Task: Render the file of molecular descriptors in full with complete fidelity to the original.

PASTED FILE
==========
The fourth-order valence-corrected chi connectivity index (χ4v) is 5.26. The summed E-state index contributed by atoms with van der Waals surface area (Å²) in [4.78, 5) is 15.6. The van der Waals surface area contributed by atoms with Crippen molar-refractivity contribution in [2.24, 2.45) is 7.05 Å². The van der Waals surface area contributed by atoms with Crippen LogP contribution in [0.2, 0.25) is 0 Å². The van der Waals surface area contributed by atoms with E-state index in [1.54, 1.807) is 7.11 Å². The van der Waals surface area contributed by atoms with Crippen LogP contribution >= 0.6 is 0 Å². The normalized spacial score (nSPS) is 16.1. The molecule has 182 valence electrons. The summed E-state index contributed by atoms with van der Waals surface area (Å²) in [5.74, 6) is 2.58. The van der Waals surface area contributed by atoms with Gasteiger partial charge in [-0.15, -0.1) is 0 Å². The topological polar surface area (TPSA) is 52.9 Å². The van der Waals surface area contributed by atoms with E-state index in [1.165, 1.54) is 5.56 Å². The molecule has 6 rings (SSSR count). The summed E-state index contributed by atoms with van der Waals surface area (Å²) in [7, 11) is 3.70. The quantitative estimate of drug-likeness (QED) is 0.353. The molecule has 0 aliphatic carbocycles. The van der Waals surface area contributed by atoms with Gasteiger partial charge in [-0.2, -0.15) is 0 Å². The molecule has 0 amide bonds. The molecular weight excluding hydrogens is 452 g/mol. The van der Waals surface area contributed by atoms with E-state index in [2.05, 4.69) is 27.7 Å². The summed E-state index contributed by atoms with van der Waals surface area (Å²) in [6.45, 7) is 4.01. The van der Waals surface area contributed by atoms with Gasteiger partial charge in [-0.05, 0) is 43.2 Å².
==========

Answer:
The fourth-order valence-corrected chi connectivity index (χ4v) is 5.26. The summed E-state index contributed by atoms with van der Waals surface area (Å²) in [4.78, 5) is 15.6. The van der Waals surface area contributed by atoms with Crippen molar-refractivity contribution in [2.24, 2.45) is 7.05 Å². The van der Waals surface area contributed by atoms with Crippen LogP contribution in [0.2, 0.25) is 0 Å². The van der Waals surface area contributed by atoms with E-state index in [1.54, 1.807) is 7.11 Å². The van der Waals surface area contributed by atoms with Crippen LogP contribution >= 0.6 is 0 Å². The normalized spacial score (nSPS) is 16.1. The molecule has 182 valence electrons. The summed E-state index contributed by atoms with van der Waals surface area (Å²) in [5.74, 6) is 2.58. The van der Waals surface area contributed by atoms with Gasteiger partial charge in [-0.15, -0.1) is 0 Å². The topological polar surface area (TPSA) is 52.9 Å². The van der Waals surface area contributed by atoms with E-state index in [1.165, 1.54) is 5.56 Å². The molecule has 6 rings (SSSR count). The summed E-state index contributed by atoms with van der Waals surface area (Å²) in [7, 11) is 3.70. The quantitative estimate of drug-likeness (QED) is 0.353. The molecule has 0 aliphatic carbocycles. The van der Waals surface area contributed by atoms with Gasteiger partial charge in [-0.2, -0.15) is 0 Å². The molecule has 0 amide bonds. The molecular weight excluding hydrogens is 452 g/mol. The van der Waals surface area contributed by atoms with E-state index in [2.05, 4.69) is 27.7 Å². The summed E-state index contributed by atoms with van der Waals surface area (Å²) in [6.45, 7) is 4.01. The van der Waals surface area contributed by atoms with Gasteiger partial charge in [-0.05, 0) is 43.2 Å².